A decade into their relationship, Matt discovered something that would radically alter their common burden for racial healing.
He had never forgotten a conversation he and Will had the first day they met. Will’s great-great-grandmother, Harriet Locket—to whom the prayer kettle had been handed down decades earlier—shared Matt’s last name. Only Harriet Locket spelled hers with one “t.”
Matt also remembered that Will’s family was from Louisiana, while his was from Kentucky.
Having always been interested in his genealogy, Matt started digging into his family history. He discovered that Confederate Gen. Robert E. Lee’s last battle in the American Civil War was known as The Battle of Lockett’s Farm. After more digging, he discovered the farmhouse was owned by ancestors of his.
He also learned that Lockett family members had branched out from the original homestead in Virginia. Some had gone to Kentucky, where his family was from, while others had gone to various places in the South, like Louisiana. For some who ventured away, the spelling of the last name changed slightly because of clerical errors in census notes. And quite often, freed slaves took their slave owner’s last name out of convenience in order to gain citizenship as they ventured away, often many miles from their former slave homes.
Matt continued researching for more than a year, and the evidence became clear—his family, the Locketts, had owned Will’s family, the Fords.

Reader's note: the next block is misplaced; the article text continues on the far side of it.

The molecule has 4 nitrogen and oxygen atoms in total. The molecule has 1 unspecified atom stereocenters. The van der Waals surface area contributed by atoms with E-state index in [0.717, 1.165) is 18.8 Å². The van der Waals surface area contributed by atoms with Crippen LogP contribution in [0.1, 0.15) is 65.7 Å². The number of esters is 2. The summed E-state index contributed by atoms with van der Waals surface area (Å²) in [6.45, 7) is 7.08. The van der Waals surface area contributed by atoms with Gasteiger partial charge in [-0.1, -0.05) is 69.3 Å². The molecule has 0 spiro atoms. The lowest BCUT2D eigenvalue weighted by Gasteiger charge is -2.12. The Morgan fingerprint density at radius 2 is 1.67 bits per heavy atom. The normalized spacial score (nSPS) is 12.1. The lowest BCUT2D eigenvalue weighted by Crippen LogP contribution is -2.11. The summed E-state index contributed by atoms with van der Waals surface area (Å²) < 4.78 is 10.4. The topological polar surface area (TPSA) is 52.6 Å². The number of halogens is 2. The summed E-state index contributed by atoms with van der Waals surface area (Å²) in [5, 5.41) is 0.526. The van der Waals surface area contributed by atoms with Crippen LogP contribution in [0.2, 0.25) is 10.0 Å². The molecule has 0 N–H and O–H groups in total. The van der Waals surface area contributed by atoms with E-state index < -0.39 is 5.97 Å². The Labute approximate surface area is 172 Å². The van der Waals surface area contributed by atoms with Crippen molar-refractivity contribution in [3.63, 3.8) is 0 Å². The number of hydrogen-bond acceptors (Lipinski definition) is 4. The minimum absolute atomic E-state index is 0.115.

Forgiveness and Reconciliation
The two men recall in their book, “The Dream King,” how God helped walk them through the discovery of their lineage.
“Will and I have bound ourselves together as brothers for years, contending for revival in the land, racial healing, and the ending of the ongoing injustice in America,” Matt wrote. “We now realize that God had a much bigger plan in mind, and it was a plan that began long ago.”
“You can only imagine my reaction to all of this as it unfolded,” Will wrote. “I was overwhelmed that God answered my prayers of knowing who had owned those ‘kettle prayer warriors’ and how our history was connected. To know that I shared this kind of history with one of my best friends left me beside myself. Our families have wept together, reflecting on the redemptive power of God’s providential hand.”
Will and Matt could’ve easily walked in the grievances of their ancestors, but the two men have allowed this discovery to strengthen their bond. They now travel the country sharing their story and uniting in prayer—with the same posture as Will’s ancestors—that many would know the One who intricately wove hundreds of years of injustice together into a beautiful story.
Christ Is for All
“Racism has caused deep wounds in our nation,” said Franklin Graham, president of the Billy Graham Evangelistic Association. “But regret is not enough. We must make corrections, we must improve, we must act to bring positive change.
“The Bible is very clear that all people are created in God’s image (see Genesis 1:27). No skin color is more or less important to Him. The Bible teaches us to love others as we would love ourselves.”
True racial unity can only be achieved through Jesus Christ. Because of Him, the thick veil that separated us from God was torn in two. And He also tore down the “ropes” that separate us from one another. “For Christ himself has brought peace to us. He united Jews and Gentiles into one people when, in his own body on the cross, he broke down the wall of hostility that separated us” (Ephesians 2:14).
The Scripture quotation is taken from the Holy Bible, New Living Translation.
Above: Thanks to Billy Graham’s insistence, Crusade audiences were integrated, such as at his 1965 Crusade in Montgomery, Alabama.
Photo: BGEA Archives